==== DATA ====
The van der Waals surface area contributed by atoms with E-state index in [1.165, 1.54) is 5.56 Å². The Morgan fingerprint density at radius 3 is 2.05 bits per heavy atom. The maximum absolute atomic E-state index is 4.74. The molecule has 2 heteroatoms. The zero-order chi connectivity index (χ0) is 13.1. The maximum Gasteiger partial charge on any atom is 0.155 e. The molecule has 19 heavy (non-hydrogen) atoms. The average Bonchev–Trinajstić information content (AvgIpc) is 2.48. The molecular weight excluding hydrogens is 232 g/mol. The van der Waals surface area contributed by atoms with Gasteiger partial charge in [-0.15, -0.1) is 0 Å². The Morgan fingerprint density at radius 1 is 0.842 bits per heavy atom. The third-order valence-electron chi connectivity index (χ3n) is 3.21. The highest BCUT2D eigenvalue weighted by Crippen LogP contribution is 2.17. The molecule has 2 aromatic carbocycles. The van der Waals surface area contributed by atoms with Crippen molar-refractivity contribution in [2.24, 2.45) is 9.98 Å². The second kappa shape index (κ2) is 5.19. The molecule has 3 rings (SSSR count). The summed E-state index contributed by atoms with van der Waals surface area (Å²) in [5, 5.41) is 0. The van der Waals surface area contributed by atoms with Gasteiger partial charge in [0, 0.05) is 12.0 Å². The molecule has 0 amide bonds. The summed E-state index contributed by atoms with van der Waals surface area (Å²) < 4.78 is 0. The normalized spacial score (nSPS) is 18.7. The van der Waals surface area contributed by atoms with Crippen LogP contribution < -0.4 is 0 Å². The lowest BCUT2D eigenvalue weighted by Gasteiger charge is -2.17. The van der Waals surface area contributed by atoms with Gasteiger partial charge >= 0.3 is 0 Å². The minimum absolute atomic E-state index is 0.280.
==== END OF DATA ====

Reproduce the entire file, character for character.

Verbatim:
The van der Waals surface area contributed by atoms with E-state index in [1.165, 1.54) is 5.56 Å². The Morgan fingerprint density at radius 3 is 2.05 bits per heavy atom. The maximum absolute atomic E-state index is 4.74. The molecule has 2 heteroatoms. The zero-order chi connectivity index (χ0) is 13.1. The maximum Gasteiger partial charge on any atom is 0.155 e. The molecule has 19 heavy (non-hydrogen) atoms. The average Bonchev–Trinajstić information content (AvgIpc) is 2.48. The molecular weight excluding hydrogens is 232 g/mol. The van der Waals surface area contributed by atoms with Gasteiger partial charge in [-0.15, -0.1) is 0 Å². The Morgan fingerprint density at radius 1 is 0.842 bits per heavy atom. The third-order valence-electron chi connectivity index (χ3n) is 3.21. The highest BCUT2D eigenvalue weighted by Crippen LogP contribution is 2.17. The molecule has 2 aromatic carbocycles. The van der Waals surface area contributed by atoms with Crippen molar-refractivity contribution in [2.24, 2.45) is 9.98 Å². The second kappa shape index (κ2) is 5.19. The molecule has 3 rings (SSSR count). The summed E-state index contributed by atoms with van der Waals surface area (Å²) in [5, 5.41) is 0. The van der Waals surface area contributed by atoms with Gasteiger partial charge in [0, 0.05) is 12.0 Å². The molecule has 0 amide bonds. The summed E-state index contributed by atoms with van der Waals surface area (Å²) < 4.78 is 0. The normalized spacial score (nSPS) is 18.7. The van der Waals surface area contributed by atoms with Crippen LogP contribution < -0.4 is 0 Å². The lowest BCUT2D eigenvalue weighted by Gasteiger charge is -2.17. The van der Waals surface area contributed by atoms with Gasteiger partial charge >= 0.3 is 0 Å². The minimum absolute atomic E-state index is 0.280.